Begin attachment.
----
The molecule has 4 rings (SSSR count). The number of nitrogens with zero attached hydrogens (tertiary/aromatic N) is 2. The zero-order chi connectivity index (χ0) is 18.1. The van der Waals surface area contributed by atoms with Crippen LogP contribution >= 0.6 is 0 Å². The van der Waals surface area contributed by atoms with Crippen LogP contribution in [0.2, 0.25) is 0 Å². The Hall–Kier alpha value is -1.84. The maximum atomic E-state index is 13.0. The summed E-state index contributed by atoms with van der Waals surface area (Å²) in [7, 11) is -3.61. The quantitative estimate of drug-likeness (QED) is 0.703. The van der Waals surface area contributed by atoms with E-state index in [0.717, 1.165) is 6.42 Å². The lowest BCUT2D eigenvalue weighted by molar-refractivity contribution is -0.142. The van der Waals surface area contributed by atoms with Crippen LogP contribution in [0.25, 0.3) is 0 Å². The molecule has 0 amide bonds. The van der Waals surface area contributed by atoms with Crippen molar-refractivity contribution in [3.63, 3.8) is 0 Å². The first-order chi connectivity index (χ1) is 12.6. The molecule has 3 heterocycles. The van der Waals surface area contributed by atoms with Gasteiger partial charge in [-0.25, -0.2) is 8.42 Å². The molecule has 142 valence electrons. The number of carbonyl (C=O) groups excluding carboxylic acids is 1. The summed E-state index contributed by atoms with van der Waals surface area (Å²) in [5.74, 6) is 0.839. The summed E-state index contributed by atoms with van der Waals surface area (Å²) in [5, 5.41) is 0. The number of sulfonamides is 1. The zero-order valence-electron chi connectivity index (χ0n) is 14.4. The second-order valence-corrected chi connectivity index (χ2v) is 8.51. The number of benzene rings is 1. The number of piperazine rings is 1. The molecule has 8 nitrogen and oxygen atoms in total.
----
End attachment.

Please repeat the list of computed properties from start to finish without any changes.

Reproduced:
The molecule has 4 rings (SSSR count). The number of nitrogens with zero attached hydrogens (tertiary/aromatic N) is 2. The zero-order chi connectivity index (χ0) is 18.1. The van der Waals surface area contributed by atoms with Crippen LogP contribution >= 0.6 is 0 Å². The van der Waals surface area contributed by atoms with Crippen LogP contribution in [0.2, 0.25) is 0 Å². The Hall–Kier alpha value is -1.84. The maximum atomic E-state index is 13.0. The summed E-state index contributed by atoms with van der Waals surface area (Å²) in [7, 11) is -3.61. The quantitative estimate of drug-likeness (QED) is 0.703. The van der Waals surface area contributed by atoms with E-state index in [0.717, 1.165) is 6.42 Å². The lowest BCUT2D eigenvalue weighted by molar-refractivity contribution is -0.142. The van der Waals surface area contributed by atoms with Crippen LogP contribution in [0.25, 0.3) is 0 Å². The molecule has 0 amide bonds. The van der Waals surface area contributed by atoms with Crippen molar-refractivity contribution in [3.63, 3.8) is 0 Å². The first-order chi connectivity index (χ1) is 12.6. The molecule has 3 heterocycles. The van der Waals surface area contributed by atoms with Gasteiger partial charge in [-0.25, -0.2) is 8.42 Å². The molecule has 142 valence electrons. The number of carbonyl (C=O) groups excluding carboxylic acids is 1. The summed E-state index contributed by atoms with van der Waals surface area (Å²) in [5.74, 6) is 0.839. The summed E-state index contributed by atoms with van der Waals surface area (Å²) in [5, 5.41) is 0. The number of sulfonamides is 1. The zero-order valence-electron chi connectivity index (χ0n) is 14.4. The second-order valence-corrected chi connectivity index (χ2v) is 8.51. The number of benzene rings is 1. The number of piperazine rings is 1. The molecule has 8 nitrogen and oxygen atoms in total.